Feeling the Drive in Your Veins

UP Students face challenges while donating blood

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Daniella Carrasco

Junior Jonathan Medina lays down, feeling woozy after having finished donating blood.

Daniella Carrasco, Journalist

Thursday March 5th marked the date of the second bi-annual blood drive held by both ASB and Red Cross. The blood drive was an absolute success with multiple students having volunteered to donate and answer the questionnaire they were required to fill out. However, not all of the students got to donate and leave the room without any negative side effects, and in fact, some of the students weren’t able to donate at all. 

Daniella Carrasco
Sophomore Jake Prado has wrapped iced placed on his forehead after having experienced waves of nausea while having his iron levels checked by a nurse.

Sophomore Jake Prado was all set and laying on the bed awaiting for the nurses to check his veins, until one of the male nurses pricked his finger in order to check his iron levels. “All I remember is him pricking my finger and watching the blood be brought out in a spooning sort of way, and he squeezed my finger in order to get more blood. I didn’t even notice I wasn’t feeling right until he asked me, and the next thing I knew, I felt extreme nausea. Right after he held a bucket in front of me and I threw up.”

Daniella Carrasco
Senior Leander Ascencio keeps himself busy from the cold feeling as he gets a plasma transfer done on him.

 

 

Prado wasn’t the only one to fall ill during the drive, Junior Lauryn Tess had actually finished giving blood when she started to feel off. She was told to lay down after the donation, but when she sat up, she immediately grew pale. “So I was actually sitting up, on my phone and I started feeling lightheaded but I told myself it would go away. Next thing I know, two nurses are putting napkins with ice on me telling me I had fallen unconscious.” Even after Tess had experienced unconsciousness, she commented, “I still think it was worth giving blood, even if I did pass out. I know that my blood can hopefully help save some people.”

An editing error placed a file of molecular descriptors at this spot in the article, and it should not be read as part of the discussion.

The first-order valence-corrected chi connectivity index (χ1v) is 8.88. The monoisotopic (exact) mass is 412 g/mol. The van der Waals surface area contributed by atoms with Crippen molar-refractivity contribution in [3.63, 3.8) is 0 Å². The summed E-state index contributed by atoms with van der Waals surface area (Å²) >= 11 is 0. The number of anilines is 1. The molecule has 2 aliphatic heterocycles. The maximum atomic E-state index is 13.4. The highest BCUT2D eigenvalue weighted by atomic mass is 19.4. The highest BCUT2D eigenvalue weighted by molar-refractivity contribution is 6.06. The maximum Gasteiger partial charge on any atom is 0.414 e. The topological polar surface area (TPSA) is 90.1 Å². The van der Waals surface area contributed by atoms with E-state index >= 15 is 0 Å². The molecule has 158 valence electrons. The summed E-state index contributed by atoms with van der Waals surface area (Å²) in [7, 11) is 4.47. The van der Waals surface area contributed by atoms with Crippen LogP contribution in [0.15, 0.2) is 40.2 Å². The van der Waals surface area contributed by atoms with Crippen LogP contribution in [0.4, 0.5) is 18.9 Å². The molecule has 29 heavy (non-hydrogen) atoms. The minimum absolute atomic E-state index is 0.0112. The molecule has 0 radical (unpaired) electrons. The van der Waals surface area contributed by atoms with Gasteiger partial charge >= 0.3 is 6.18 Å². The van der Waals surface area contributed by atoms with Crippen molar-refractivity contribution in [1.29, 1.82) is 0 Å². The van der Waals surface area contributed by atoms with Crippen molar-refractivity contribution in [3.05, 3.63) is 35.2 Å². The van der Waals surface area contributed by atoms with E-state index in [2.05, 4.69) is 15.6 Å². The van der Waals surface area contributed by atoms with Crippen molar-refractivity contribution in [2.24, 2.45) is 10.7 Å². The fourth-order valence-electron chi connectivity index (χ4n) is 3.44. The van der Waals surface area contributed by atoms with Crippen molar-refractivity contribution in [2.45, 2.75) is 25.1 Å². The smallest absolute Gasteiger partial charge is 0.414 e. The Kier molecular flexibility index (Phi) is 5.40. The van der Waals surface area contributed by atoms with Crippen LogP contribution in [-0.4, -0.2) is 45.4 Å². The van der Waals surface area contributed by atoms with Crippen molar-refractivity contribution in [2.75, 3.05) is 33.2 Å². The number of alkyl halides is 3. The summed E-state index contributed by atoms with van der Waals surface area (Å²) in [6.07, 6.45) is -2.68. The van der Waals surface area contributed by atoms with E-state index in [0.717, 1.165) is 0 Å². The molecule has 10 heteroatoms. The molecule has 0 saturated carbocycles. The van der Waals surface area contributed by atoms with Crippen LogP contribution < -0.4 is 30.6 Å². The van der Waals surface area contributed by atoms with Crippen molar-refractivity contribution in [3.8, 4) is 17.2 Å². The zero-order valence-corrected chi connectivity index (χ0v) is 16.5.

Many students seemed to have had a hard experience after donating blood, but many of them say, it didn’t bother them because they were lucky to have donated to begin with, unlike others.

Fellow journalist Yesenia Garcia describes her experience donating, stating, “My experience was overall good. Many of the ASB members were very helpful and stuck by me, the Red Cross employers were also very kind. I did feel a bit dizzy and lightheaded but after drinking and eating again, I felt better.”

Junior Xoshil Alas Felipe was denied from being allowed to donate. “As strange as this sounds, it’s pretty upsetting knowing you can’t donate. I went through all of the questions and I qualified for everything but once the nurse asked me to lift up my sleeves, I was told I wouldn’t be able to.” 

Felipe has been dealing with eczema for most of her life and due to a recent eczema outbreak she experienced, the nurse told her that donating could potentially harm her skin. The ointment they use in order to clean the area in which the needle is inserted, could interfere with her eczema and cause her harm, something they definitely wanted to avoid.

Daniella Carrasco
Junior Joseph Algandar Garcia laughs at the camera as he gets caught goofing around on the bed.

Although students had fallen ill and others had been denied, many other students enjoyed the experience and felt happy to be able to participate in such a wholesome and charitable event. Even the first timers, although they experienced jitters and nerves, thought the experience was a good time.

Daniella Carrasco
First time donor, senior Lauren Lee, talks to the ASB students after having finished donating blood and says, “I felt pretty good, even if it was my first time, and I liked the Oreos I had after.”

 Senior Lauren Lee explains her experience as a first time donor, “I was really nervous, but also extremely happy because I’d been rejected twice before and I was finally able to donate!” So although some participants had different experiences, many of them enjoyed the blood drive and agreed it was a success.